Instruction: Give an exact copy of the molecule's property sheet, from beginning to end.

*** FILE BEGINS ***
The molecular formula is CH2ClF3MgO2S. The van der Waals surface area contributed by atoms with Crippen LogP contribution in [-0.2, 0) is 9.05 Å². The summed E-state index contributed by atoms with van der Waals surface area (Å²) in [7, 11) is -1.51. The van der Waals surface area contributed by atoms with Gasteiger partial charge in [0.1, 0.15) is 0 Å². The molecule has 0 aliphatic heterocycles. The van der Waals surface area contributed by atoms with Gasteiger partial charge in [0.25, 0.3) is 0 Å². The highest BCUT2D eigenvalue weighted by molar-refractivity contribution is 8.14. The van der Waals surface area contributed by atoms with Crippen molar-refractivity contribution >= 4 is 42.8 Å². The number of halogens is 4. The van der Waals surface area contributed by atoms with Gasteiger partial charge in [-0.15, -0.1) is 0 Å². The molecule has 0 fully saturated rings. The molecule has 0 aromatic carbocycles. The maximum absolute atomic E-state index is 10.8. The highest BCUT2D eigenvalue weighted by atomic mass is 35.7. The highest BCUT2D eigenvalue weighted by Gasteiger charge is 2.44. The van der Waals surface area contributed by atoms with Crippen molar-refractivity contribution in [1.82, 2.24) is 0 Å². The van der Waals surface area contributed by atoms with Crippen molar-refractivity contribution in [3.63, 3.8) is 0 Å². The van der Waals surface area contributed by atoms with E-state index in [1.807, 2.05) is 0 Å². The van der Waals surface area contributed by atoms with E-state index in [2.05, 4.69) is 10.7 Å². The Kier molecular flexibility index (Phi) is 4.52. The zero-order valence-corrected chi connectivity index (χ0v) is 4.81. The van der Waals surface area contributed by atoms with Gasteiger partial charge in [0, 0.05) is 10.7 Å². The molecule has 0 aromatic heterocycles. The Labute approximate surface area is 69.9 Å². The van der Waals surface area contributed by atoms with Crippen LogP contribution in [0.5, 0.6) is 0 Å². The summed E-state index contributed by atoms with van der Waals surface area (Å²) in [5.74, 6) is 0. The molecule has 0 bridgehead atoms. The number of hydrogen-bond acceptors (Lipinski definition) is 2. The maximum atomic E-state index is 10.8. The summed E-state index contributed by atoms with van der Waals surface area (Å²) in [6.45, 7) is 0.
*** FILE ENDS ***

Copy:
The molecular formula is CH2ClF3MgO2S. The van der Waals surface area contributed by atoms with Crippen LogP contribution in [-0.2, 0) is 9.05 Å². The summed E-state index contributed by atoms with van der Waals surface area (Å²) in [7, 11) is -1.51. The van der Waals surface area contributed by atoms with Gasteiger partial charge in [0.1, 0.15) is 0 Å². The molecule has 0 aliphatic heterocycles. The van der Waals surface area contributed by atoms with Gasteiger partial charge in [0.25, 0.3) is 0 Å². The highest BCUT2D eigenvalue weighted by molar-refractivity contribution is 8.14. The van der Waals surface area contributed by atoms with Crippen molar-refractivity contribution >= 4 is 42.8 Å². The number of halogens is 4. The van der Waals surface area contributed by atoms with Gasteiger partial charge in [-0.15, -0.1) is 0 Å². The molecule has 0 fully saturated rings. The molecule has 0 aromatic carbocycles. The maximum absolute atomic E-state index is 10.8. The highest BCUT2D eigenvalue weighted by atomic mass is 35.7. The highest BCUT2D eigenvalue weighted by Gasteiger charge is 2.44. The van der Waals surface area contributed by atoms with Crippen molar-refractivity contribution in [1.82, 2.24) is 0 Å². The van der Waals surface area contributed by atoms with Crippen molar-refractivity contribution in [3.63, 3.8) is 0 Å². The van der Waals surface area contributed by atoms with E-state index in [1.807, 2.05) is 0 Å². The van der Waals surface area contributed by atoms with E-state index in [2.05, 4.69) is 10.7 Å². The Kier molecular flexibility index (Phi) is 4.52. The zero-order valence-corrected chi connectivity index (χ0v) is 4.81. The van der Waals surface area contributed by atoms with Gasteiger partial charge in [0, 0.05) is 10.7 Å². The molecule has 0 aromatic heterocycles. The Labute approximate surface area is 69.9 Å². The van der Waals surface area contributed by atoms with Crippen LogP contribution in [0.5, 0.6) is 0 Å². The summed E-state index contributed by atoms with van der Waals surface area (Å²) in [5.74, 6) is 0. The molecule has 0 bridgehead atoms. The number of hydrogen-bond acceptors (Lipinski definition) is 2. The maximum atomic E-state index is 10.8. The summed E-state index contributed by atoms with van der Waals surface area (Å²) in [6.45, 7) is 0.